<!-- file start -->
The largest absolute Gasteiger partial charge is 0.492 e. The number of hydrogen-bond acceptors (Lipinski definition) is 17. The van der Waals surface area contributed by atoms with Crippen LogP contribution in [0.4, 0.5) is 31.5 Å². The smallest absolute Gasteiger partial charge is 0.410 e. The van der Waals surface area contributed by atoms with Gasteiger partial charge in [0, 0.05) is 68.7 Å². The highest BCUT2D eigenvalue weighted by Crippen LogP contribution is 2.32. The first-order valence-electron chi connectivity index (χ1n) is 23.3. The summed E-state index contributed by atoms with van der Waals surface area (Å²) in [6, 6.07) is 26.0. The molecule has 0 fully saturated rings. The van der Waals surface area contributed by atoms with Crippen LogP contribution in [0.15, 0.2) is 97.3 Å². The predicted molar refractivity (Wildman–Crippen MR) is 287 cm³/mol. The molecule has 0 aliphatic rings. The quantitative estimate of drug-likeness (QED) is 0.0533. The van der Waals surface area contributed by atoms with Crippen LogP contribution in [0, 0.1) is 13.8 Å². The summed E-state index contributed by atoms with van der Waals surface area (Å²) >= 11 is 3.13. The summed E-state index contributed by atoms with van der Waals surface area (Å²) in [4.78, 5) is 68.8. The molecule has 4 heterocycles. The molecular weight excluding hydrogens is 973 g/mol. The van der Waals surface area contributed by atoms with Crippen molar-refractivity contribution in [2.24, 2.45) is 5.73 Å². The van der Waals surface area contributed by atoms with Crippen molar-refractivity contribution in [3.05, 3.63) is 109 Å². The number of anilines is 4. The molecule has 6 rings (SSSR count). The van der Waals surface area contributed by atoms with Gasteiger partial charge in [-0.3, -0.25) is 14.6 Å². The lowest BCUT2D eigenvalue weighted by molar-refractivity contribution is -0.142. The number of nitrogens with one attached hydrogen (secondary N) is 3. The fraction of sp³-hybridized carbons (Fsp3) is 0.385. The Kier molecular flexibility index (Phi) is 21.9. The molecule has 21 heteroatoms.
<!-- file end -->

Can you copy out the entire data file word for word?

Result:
The largest absolute Gasteiger partial charge is 0.492 e. The number of hydrogen-bond acceptors (Lipinski definition) is 17. The van der Waals surface area contributed by atoms with Crippen LogP contribution in [0.4, 0.5) is 31.5 Å². The smallest absolute Gasteiger partial charge is 0.410 e. The van der Waals surface area contributed by atoms with Gasteiger partial charge in [0, 0.05) is 68.7 Å². The highest BCUT2D eigenvalue weighted by Crippen LogP contribution is 2.32. The first-order valence-electron chi connectivity index (χ1n) is 23.3. The summed E-state index contributed by atoms with van der Waals surface area (Å²) in [6, 6.07) is 26.0. The molecule has 0 fully saturated rings. The van der Waals surface area contributed by atoms with Crippen LogP contribution in [0.15, 0.2) is 97.3 Å². The predicted molar refractivity (Wildman–Crippen MR) is 287 cm³/mol. The molecule has 0 aliphatic rings. The quantitative estimate of drug-likeness (QED) is 0.0533. The van der Waals surface area contributed by atoms with Crippen LogP contribution in [0, 0.1) is 13.8 Å². The summed E-state index contributed by atoms with van der Waals surface area (Å²) >= 11 is 3.13. The summed E-state index contributed by atoms with van der Waals surface area (Å²) in [4.78, 5) is 68.8. The molecule has 4 heterocycles. The molecular weight excluding hydrogens is 973 g/mol. The van der Waals surface area contributed by atoms with Crippen molar-refractivity contribution in [2.24, 2.45) is 5.73 Å². The van der Waals surface area contributed by atoms with Crippen molar-refractivity contribution in [3.05, 3.63) is 109 Å². The number of anilines is 4. The molecule has 6 rings (SSSR count). The van der Waals surface area contributed by atoms with Gasteiger partial charge in [-0.3, -0.25) is 14.6 Å². The lowest BCUT2D eigenvalue weighted by molar-refractivity contribution is -0.142. The number of nitrogens with one attached hydrogen (secondary N) is 3. The fraction of sp³-hybridized carbons (Fsp3) is 0.385. The Kier molecular flexibility index (Phi) is 21.9. The molecule has 21 heteroatoms.